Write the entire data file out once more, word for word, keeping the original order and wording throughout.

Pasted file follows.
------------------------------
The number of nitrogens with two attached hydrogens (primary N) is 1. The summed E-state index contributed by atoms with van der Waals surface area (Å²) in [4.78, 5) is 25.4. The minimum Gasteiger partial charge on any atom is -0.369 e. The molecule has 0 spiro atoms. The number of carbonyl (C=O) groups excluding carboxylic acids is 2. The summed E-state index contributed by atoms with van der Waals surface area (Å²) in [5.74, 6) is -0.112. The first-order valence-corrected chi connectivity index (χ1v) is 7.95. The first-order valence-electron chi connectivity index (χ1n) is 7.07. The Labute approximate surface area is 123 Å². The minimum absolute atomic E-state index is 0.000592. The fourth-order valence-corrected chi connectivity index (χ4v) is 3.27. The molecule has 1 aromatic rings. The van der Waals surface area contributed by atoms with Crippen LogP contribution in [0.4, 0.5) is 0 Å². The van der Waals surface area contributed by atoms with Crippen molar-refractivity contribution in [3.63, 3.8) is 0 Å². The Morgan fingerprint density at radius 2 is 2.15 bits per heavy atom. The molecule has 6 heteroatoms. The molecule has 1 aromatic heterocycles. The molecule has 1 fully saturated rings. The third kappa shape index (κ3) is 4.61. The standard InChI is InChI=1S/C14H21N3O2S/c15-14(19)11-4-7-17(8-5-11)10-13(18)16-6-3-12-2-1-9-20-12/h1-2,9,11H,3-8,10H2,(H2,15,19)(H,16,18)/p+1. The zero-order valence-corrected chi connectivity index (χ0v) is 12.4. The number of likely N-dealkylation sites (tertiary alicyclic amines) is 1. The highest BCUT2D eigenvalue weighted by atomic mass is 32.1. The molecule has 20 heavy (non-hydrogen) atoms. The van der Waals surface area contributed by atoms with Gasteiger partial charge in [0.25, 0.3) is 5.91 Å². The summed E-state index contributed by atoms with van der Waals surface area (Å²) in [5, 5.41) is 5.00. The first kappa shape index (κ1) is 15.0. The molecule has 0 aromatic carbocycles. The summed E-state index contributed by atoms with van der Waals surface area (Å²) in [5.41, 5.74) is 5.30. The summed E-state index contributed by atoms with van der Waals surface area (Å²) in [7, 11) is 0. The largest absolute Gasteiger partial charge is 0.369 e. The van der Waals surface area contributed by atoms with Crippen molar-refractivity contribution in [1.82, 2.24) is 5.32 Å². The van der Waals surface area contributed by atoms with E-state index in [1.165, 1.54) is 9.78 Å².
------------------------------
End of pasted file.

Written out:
The number of nitrogens with two attached hydrogens (primary N) is 1. The summed E-state index contributed by atoms with van der Waals surface area (Å²) in [4.78, 5) is 25.4. The minimum Gasteiger partial charge on any atom is -0.369 e. The molecule has 0 spiro atoms. The number of carbonyl (C=O) groups excluding carboxylic acids is 2. The summed E-state index contributed by atoms with van der Waals surface area (Å²) in [5.74, 6) is -0.112. The first-order valence-corrected chi connectivity index (χ1v) is 7.95. The first-order valence-electron chi connectivity index (χ1n) is 7.07. The Labute approximate surface area is 123 Å². The minimum absolute atomic E-state index is 0.000592. The fourth-order valence-corrected chi connectivity index (χ4v) is 3.27. The molecule has 1 aromatic rings. The van der Waals surface area contributed by atoms with Crippen LogP contribution in [0.4, 0.5) is 0 Å². The van der Waals surface area contributed by atoms with Crippen molar-refractivity contribution in [3.63, 3.8) is 0 Å². The Morgan fingerprint density at radius 2 is 2.15 bits per heavy atom. The molecule has 6 heteroatoms. The molecule has 1 aromatic heterocycles. The molecule has 1 fully saturated rings. The third kappa shape index (κ3) is 4.61. The standard InChI is InChI=1S/C14H21N3O2S/c15-14(19)11-4-7-17(8-5-11)10-13(18)16-6-3-12-2-1-9-20-12/h1-2,9,11H,3-8,10H2,(H2,15,19)(H,16,18)/p+1. The zero-order valence-corrected chi connectivity index (χ0v) is 12.4. The number of likely N-dealkylation sites (tertiary alicyclic amines) is 1. The highest BCUT2D eigenvalue weighted by atomic mass is 32.1. The molecule has 20 heavy (non-hydrogen) atoms. The van der Waals surface area contributed by atoms with Gasteiger partial charge in [0.25, 0.3) is 5.91 Å². The summed E-state index contributed by atoms with van der Waals surface area (Å²) in [5, 5.41) is 5.00. The first kappa shape index (κ1) is 15.0. The molecule has 0 aromatic carbocycles. The summed E-state index contributed by atoms with van der Waals surface area (Å²) in [5.41, 5.74) is 5.30. The summed E-state index contributed by atoms with van der Waals surface area (Å²) in [7, 11) is 0. The largest absolute Gasteiger partial charge is 0.369 e. The van der Waals surface area contributed by atoms with Crippen molar-refractivity contribution in [1.82, 2.24) is 5.32 Å². The van der Waals surface area contributed by atoms with E-state index in [1.165, 1.54) is 9.78 Å².